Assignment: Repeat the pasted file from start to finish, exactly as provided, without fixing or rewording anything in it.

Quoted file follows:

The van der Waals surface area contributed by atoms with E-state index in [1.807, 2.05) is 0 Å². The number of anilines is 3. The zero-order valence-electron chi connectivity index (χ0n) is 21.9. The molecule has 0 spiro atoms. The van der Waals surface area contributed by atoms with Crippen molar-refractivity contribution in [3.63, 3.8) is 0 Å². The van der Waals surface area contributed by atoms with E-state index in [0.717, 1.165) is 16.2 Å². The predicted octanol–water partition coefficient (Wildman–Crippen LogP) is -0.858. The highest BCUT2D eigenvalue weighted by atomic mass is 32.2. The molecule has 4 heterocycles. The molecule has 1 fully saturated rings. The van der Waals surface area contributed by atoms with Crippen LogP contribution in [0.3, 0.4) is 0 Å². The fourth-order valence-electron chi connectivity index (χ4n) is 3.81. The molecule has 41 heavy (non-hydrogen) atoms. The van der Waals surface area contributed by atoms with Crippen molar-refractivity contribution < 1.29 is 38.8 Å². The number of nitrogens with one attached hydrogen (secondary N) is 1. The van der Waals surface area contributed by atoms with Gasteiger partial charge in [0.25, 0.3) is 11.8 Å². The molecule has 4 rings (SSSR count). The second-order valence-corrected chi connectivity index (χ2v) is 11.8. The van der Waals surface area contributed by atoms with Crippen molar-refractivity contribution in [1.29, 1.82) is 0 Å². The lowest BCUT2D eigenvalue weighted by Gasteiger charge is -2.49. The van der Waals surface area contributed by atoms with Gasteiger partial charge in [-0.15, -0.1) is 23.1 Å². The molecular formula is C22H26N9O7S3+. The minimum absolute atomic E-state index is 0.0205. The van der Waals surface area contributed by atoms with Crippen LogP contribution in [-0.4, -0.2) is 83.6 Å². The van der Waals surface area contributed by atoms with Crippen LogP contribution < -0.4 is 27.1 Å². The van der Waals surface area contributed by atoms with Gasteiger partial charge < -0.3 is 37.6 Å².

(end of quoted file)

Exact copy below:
The van der Waals surface area contributed by atoms with E-state index in [1.807, 2.05) is 0 Å². The number of anilines is 3. The zero-order valence-electron chi connectivity index (χ0n) is 21.9. The molecule has 0 spiro atoms. The van der Waals surface area contributed by atoms with Crippen molar-refractivity contribution in [3.63, 3.8) is 0 Å². The van der Waals surface area contributed by atoms with E-state index in [0.717, 1.165) is 16.2 Å². The predicted octanol–water partition coefficient (Wildman–Crippen LogP) is -0.858. The highest BCUT2D eigenvalue weighted by atomic mass is 32.2. The molecule has 4 heterocycles. The molecule has 1 fully saturated rings. The van der Waals surface area contributed by atoms with Crippen LogP contribution in [0.3, 0.4) is 0 Å². The fourth-order valence-electron chi connectivity index (χ4n) is 3.81. The molecule has 41 heavy (non-hydrogen) atoms. The van der Waals surface area contributed by atoms with Crippen molar-refractivity contribution < 1.29 is 38.8 Å². The number of nitrogens with one attached hydrogen (secondary N) is 1. The van der Waals surface area contributed by atoms with Gasteiger partial charge in [0.25, 0.3) is 11.8 Å². The molecule has 4 rings (SSSR count). The second-order valence-corrected chi connectivity index (χ2v) is 11.8. The van der Waals surface area contributed by atoms with Crippen molar-refractivity contribution in [1.29, 1.82) is 0 Å². The lowest BCUT2D eigenvalue weighted by Gasteiger charge is -2.49. The van der Waals surface area contributed by atoms with Gasteiger partial charge in [-0.15, -0.1) is 23.1 Å². The molecular formula is C22H26N9O7S3+. The minimum absolute atomic E-state index is 0.0205. The van der Waals surface area contributed by atoms with Crippen LogP contribution in [-0.4, -0.2) is 83.6 Å². The van der Waals surface area contributed by atoms with Crippen LogP contribution < -0.4 is 27.1 Å². The van der Waals surface area contributed by atoms with Gasteiger partial charge < -0.3 is 37.6 Å².